The Prime Meridian: A Climate Journey's Guide

Climate Connections in Space and Time

David Rooney stands by the Shepherd Gate Clock. i i

David Rooney, curator of timekeeping at the Royal Observatory in Greenwich, England, stands by the Shepherd Gate Clock. Made in 1852, it was the first clock to provide Greenwich Mean Time to the public. Madhulika Sikka, NPR hide caption

itoggle caption Madhulika Sikka, NPR
David Rooney stands by the Shepherd Gate Clock.

David Rooney, curator of timekeeping at the Royal Observatory in Greenwich, England, stands by the Shepherd Gate Clock. Made in 1852, it was the first clock to provide Greenwich Mean Time to the public.

Madhulika Sikka, NPR

The prime meridian runs through the Royal Observatory at Greenwich, just outside London. Everywhere in the world measures time and distances from this line, which is marked on all world maps. On the opposite side of the globe, the equivalent is the international date line. Together they make a great circle around the world.

 

For our trip around the globe, NPR will stop at points along this circle to explore how the regions and oceans it passes through are connected with people and places thousands of miles away.

 

Renee Montagne talks to David Rooney, curator of timekeeping at the Royal Observatory in Greenwich, about the strange story of how the prime meridian came to be in England.

Tourists visit the prime meridian in Greenwich. i i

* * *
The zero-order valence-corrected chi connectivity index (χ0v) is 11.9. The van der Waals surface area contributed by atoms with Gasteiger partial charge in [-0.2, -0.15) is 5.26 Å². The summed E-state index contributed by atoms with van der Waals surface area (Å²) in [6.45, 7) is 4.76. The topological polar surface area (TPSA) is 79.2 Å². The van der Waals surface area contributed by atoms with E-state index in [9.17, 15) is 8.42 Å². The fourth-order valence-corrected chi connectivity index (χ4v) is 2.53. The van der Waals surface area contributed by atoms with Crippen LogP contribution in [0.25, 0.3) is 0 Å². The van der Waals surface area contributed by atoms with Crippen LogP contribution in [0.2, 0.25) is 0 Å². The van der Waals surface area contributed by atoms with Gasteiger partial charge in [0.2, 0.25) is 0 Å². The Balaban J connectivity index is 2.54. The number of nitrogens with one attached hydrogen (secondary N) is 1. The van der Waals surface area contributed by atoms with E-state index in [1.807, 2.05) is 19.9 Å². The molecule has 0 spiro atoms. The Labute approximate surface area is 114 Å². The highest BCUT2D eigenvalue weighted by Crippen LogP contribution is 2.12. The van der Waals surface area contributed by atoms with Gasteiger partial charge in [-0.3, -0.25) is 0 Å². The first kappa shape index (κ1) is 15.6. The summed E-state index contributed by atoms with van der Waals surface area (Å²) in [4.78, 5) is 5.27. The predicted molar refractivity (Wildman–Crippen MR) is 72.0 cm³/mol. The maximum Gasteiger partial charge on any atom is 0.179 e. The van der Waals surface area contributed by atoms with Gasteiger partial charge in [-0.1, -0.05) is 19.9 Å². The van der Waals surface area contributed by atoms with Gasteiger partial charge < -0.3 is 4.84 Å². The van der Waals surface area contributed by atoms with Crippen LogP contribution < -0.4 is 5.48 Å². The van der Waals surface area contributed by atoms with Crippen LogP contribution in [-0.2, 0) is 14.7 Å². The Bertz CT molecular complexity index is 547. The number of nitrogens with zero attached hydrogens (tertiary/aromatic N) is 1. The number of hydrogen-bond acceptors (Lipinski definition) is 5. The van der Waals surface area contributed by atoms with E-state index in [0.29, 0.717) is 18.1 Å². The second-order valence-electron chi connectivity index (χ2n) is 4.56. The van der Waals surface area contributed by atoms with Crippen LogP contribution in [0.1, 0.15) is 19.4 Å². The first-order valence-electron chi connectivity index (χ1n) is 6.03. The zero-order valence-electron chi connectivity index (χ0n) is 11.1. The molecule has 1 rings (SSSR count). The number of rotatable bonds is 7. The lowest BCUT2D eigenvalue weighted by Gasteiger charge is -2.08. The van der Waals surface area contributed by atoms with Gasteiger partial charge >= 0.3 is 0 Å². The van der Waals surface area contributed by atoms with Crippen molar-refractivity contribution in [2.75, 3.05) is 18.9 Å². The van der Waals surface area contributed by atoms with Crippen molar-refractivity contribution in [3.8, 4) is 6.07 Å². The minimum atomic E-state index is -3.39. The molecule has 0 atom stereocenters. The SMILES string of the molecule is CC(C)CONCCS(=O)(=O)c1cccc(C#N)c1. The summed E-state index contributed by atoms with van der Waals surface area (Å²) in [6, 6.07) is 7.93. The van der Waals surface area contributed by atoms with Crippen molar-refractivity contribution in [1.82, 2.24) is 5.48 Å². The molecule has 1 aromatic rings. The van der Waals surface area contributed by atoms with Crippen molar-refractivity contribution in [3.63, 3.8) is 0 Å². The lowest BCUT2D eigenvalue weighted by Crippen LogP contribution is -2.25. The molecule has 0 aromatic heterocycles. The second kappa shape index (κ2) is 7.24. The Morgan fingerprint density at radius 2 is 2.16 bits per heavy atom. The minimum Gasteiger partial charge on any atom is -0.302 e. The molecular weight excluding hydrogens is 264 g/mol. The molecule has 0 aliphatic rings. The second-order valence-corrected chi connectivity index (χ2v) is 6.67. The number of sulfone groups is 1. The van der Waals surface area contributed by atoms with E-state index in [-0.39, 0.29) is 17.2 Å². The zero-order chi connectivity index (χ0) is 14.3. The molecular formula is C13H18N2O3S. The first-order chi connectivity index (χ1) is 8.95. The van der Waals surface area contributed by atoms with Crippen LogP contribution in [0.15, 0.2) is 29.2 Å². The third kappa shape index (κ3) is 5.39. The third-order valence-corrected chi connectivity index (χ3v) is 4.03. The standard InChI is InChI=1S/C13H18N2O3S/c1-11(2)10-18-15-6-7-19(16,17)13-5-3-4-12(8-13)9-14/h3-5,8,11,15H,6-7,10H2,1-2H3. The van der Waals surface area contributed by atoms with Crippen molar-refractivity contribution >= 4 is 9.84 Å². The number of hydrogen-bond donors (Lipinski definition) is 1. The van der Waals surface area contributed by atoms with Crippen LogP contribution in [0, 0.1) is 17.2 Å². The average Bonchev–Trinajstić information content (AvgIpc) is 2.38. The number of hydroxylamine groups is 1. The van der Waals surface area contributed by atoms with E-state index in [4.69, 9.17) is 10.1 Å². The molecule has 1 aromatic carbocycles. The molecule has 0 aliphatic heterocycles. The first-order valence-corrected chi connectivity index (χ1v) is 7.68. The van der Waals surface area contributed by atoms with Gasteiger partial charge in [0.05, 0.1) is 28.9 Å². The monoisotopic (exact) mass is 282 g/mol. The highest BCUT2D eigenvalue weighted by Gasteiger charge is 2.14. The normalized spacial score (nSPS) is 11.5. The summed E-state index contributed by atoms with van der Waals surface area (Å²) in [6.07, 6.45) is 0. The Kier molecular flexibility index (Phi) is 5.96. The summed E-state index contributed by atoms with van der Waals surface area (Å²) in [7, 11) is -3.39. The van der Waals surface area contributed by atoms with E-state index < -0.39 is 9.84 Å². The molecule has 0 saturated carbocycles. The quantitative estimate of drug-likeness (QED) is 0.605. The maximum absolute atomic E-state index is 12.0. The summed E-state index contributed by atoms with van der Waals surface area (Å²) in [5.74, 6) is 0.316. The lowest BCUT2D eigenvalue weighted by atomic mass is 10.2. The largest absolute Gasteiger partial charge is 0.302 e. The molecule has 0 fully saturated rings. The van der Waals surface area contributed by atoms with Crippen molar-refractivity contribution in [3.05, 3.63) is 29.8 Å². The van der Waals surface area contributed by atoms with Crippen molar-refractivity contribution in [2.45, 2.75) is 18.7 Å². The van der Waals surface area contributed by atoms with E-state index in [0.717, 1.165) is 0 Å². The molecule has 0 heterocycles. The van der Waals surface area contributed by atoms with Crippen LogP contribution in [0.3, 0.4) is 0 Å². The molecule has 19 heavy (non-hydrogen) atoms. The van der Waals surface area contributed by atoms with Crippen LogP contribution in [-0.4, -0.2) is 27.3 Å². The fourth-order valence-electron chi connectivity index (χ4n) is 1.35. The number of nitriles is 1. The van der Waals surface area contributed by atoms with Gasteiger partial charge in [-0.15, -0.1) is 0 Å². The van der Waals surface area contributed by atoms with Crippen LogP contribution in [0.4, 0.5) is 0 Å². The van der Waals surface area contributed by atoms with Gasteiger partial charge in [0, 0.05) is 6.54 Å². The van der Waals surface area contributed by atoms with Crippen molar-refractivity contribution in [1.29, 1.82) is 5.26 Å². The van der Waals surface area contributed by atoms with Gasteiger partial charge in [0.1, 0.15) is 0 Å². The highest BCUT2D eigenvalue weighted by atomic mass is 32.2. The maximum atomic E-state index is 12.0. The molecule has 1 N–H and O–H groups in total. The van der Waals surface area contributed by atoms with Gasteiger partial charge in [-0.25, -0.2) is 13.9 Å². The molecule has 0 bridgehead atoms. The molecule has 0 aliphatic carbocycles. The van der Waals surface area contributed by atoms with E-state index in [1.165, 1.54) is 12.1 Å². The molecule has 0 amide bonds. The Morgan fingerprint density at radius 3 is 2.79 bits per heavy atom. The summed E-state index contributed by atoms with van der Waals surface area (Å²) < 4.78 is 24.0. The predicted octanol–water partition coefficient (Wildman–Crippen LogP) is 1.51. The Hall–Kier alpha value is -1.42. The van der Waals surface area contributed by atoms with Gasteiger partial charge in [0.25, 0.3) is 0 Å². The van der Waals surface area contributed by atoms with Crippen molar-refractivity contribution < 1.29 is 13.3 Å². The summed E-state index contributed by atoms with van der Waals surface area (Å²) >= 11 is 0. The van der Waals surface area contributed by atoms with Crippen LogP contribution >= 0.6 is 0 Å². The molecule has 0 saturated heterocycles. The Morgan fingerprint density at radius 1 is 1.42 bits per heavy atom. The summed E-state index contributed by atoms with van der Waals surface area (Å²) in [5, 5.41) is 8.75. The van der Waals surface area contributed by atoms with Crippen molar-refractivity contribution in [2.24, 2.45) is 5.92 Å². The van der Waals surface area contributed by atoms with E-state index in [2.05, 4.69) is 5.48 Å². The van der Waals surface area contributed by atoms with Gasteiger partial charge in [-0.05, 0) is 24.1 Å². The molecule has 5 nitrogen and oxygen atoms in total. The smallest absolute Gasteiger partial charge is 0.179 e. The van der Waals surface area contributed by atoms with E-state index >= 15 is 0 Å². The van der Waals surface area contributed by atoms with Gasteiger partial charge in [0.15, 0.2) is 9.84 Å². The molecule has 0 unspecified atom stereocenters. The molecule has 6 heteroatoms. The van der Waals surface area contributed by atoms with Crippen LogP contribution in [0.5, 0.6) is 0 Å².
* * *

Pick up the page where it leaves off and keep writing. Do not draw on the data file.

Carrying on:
Tourists visit the prime meridian, which separates East and West, at the Royal Observatory in Greenwich. Madhulika Sikka, NPR hide caption

itoggle caption Madhulika Sikka, NPR
Tourists visit the prime meridian in Greenwich.

Tourists visit the prime meridian, which separates East and West, at the Royal Observatory in Greenwich.

Madhulika Sikka, NPR

An invisible line running through the Royal Observatory in Greenwich, England, marks the prime meridian — dividing the world into East and West. This unseen but very real line, extending from the North Pole to the South Pole, will also be a guide to NPR's yearlong Climate Connections series, a look at how people are changing Earth's climate, and how climate is changing people.

Tourists come to Greenwich from around the world to straddle this line. This place is also where we measure time and where Greenwich Mean Time gets its name.

The Climate Connections series, in collaboration with National Geographic, will look at a variety of places where climate has had a big impact. Here are just a few of those places:

  • Amid a 50-year drought in the West African country of Mali, women dip their buckets into a muddy channel to scoop up water for their vegetable gardens. A huge lake next to their town has dried up.
  • On the other side of the world, off the coast of Fiji, the waters are getting warmer — and higher. This could change the lives of millions of people who live surrounded by the sea.
  • Just below the Pyrenees in Spain, a parched field of alfalfa symbolizes other changes. Two years ago, when this area had its worst drought in decades, farmers argued and anguished over which fields to save, and which to let dry up.
  • If you walk the prime meridian all the way down to the bottom, you hit the thick ice of Antarctica. Some scientists predict it will warm up in coming decades. If too much ice melts here, people around the world could see the water rise and flood their homes.

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